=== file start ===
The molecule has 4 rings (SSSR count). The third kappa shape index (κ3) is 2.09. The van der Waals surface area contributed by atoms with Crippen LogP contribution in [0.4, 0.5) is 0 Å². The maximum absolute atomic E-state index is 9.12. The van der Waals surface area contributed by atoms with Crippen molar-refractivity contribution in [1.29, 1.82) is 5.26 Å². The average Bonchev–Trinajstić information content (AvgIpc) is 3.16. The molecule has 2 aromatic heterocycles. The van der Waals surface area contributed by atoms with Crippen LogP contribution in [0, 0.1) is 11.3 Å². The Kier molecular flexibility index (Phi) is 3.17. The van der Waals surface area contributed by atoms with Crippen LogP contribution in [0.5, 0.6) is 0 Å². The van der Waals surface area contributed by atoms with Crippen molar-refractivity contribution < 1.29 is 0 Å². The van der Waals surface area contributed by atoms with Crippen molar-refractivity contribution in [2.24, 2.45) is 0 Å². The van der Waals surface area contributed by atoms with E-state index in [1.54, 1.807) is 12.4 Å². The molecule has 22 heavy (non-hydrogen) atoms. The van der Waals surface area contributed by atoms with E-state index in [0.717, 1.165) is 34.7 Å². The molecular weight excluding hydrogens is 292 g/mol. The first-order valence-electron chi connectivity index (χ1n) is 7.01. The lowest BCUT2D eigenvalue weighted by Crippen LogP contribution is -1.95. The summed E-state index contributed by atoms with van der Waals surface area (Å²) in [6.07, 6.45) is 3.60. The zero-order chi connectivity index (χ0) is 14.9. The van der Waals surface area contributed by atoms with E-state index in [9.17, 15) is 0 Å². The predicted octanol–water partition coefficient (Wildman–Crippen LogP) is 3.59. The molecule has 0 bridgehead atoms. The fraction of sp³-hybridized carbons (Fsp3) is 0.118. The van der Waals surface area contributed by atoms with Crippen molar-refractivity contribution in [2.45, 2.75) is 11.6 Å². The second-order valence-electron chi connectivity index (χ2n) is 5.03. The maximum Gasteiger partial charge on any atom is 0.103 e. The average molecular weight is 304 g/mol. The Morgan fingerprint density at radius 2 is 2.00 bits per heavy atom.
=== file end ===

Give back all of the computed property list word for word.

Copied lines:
The molecule has 4 rings (SSSR count). The third kappa shape index (κ3) is 2.09. The van der Waals surface area contributed by atoms with Crippen LogP contribution in [0.4, 0.5) is 0 Å². The maximum absolute atomic E-state index is 9.12. The van der Waals surface area contributed by atoms with Crippen molar-refractivity contribution in [1.29, 1.82) is 5.26 Å². The average Bonchev–Trinajstić information content (AvgIpc) is 3.16. The molecule has 2 aromatic heterocycles. The van der Waals surface area contributed by atoms with Crippen LogP contribution in [0, 0.1) is 11.3 Å². The Kier molecular flexibility index (Phi) is 3.17. The van der Waals surface area contributed by atoms with Crippen LogP contribution in [0.5, 0.6) is 0 Å². The van der Waals surface area contributed by atoms with Crippen molar-refractivity contribution < 1.29 is 0 Å². The van der Waals surface area contributed by atoms with Crippen molar-refractivity contribution in [2.24, 2.45) is 0 Å². The van der Waals surface area contributed by atoms with E-state index in [1.54, 1.807) is 12.4 Å². The molecule has 22 heavy (non-hydrogen) atoms. The van der Waals surface area contributed by atoms with E-state index in [0.717, 1.165) is 34.7 Å². The molecular weight excluding hydrogens is 292 g/mol. The first-order valence-electron chi connectivity index (χ1n) is 7.01. The lowest BCUT2D eigenvalue weighted by Crippen LogP contribution is -1.95. The summed E-state index contributed by atoms with van der Waals surface area (Å²) in [6.07, 6.45) is 3.60. The zero-order chi connectivity index (χ0) is 14.9. The van der Waals surface area contributed by atoms with E-state index in [9.17, 15) is 0 Å². The predicted octanol–water partition coefficient (Wildman–Crippen LogP) is 3.59. The molecule has 0 bridgehead atoms. The fraction of sp³-hybridized carbons (Fsp3) is 0.118. The van der Waals surface area contributed by atoms with Crippen molar-refractivity contribution in [2.45, 2.75) is 11.6 Å². The second-order valence-electron chi connectivity index (χ2n) is 5.03. The maximum Gasteiger partial charge on any atom is 0.103 e. The average molecular weight is 304 g/mol. The Morgan fingerprint density at radius 2 is 2.00 bits per heavy atom.